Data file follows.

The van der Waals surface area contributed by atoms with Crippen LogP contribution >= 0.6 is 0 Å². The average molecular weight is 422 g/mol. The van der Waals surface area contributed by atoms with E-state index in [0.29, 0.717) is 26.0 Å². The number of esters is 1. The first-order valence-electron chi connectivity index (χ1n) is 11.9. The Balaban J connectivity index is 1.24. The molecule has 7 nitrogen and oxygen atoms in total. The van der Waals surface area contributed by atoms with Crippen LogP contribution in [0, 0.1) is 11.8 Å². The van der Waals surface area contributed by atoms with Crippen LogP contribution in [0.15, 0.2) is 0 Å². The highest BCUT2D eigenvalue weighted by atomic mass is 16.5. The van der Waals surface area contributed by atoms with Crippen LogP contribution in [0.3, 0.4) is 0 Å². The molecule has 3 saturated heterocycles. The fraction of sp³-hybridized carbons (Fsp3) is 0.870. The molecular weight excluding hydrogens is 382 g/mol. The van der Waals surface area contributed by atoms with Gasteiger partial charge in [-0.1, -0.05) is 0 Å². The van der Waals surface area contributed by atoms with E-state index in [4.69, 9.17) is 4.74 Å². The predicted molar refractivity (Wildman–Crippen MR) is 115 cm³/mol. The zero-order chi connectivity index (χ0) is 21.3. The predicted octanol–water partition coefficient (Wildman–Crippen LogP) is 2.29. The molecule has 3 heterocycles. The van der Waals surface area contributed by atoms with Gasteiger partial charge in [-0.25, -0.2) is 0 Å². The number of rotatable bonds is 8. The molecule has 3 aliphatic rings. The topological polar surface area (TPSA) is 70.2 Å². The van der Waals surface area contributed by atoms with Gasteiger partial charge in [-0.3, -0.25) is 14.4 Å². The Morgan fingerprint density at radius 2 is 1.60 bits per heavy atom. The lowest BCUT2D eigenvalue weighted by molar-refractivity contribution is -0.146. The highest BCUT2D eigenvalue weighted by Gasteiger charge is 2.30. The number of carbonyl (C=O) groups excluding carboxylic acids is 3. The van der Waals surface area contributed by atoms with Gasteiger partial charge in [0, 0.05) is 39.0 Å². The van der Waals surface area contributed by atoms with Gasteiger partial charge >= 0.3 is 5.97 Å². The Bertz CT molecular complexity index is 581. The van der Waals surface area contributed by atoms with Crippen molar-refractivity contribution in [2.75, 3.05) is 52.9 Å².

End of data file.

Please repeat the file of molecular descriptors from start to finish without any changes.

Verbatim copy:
The van der Waals surface area contributed by atoms with Crippen LogP contribution >= 0.6 is 0 Å². The average molecular weight is 422 g/mol. The van der Waals surface area contributed by atoms with E-state index in [0.29, 0.717) is 26.0 Å². The number of esters is 1. The first-order valence-electron chi connectivity index (χ1n) is 11.9. The Balaban J connectivity index is 1.24. The molecule has 7 nitrogen and oxygen atoms in total. The van der Waals surface area contributed by atoms with Crippen LogP contribution in [0, 0.1) is 11.8 Å². The van der Waals surface area contributed by atoms with Crippen LogP contribution in [0.15, 0.2) is 0 Å². The highest BCUT2D eigenvalue weighted by atomic mass is 16.5. The van der Waals surface area contributed by atoms with Crippen LogP contribution in [0.3, 0.4) is 0 Å². The molecule has 3 saturated heterocycles. The fraction of sp³-hybridized carbons (Fsp3) is 0.870. The molecular weight excluding hydrogens is 382 g/mol. The van der Waals surface area contributed by atoms with Gasteiger partial charge in [-0.1, -0.05) is 0 Å². The van der Waals surface area contributed by atoms with E-state index in [4.69, 9.17) is 4.74 Å². The predicted molar refractivity (Wildman–Crippen MR) is 115 cm³/mol. The zero-order chi connectivity index (χ0) is 21.3. The predicted octanol–water partition coefficient (Wildman–Crippen LogP) is 2.29. The molecule has 3 heterocycles. The van der Waals surface area contributed by atoms with Gasteiger partial charge in [-0.25, -0.2) is 0 Å². The number of rotatable bonds is 8. The molecule has 3 aliphatic rings. The topological polar surface area (TPSA) is 70.2 Å². The van der Waals surface area contributed by atoms with Gasteiger partial charge in [-0.3, -0.25) is 14.4 Å². The Morgan fingerprint density at radius 2 is 1.60 bits per heavy atom. The lowest BCUT2D eigenvalue weighted by molar-refractivity contribution is -0.146. The highest BCUT2D eigenvalue weighted by Gasteiger charge is 2.30. The number of carbonyl (C=O) groups excluding carboxylic acids is 3. The van der Waals surface area contributed by atoms with Gasteiger partial charge in [0, 0.05) is 39.0 Å². The van der Waals surface area contributed by atoms with Gasteiger partial charge >= 0.3 is 5.97 Å². The Bertz CT molecular complexity index is 581. The van der Waals surface area contributed by atoms with Crippen molar-refractivity contribution in [2.75, 3.05) is 52.9 Å².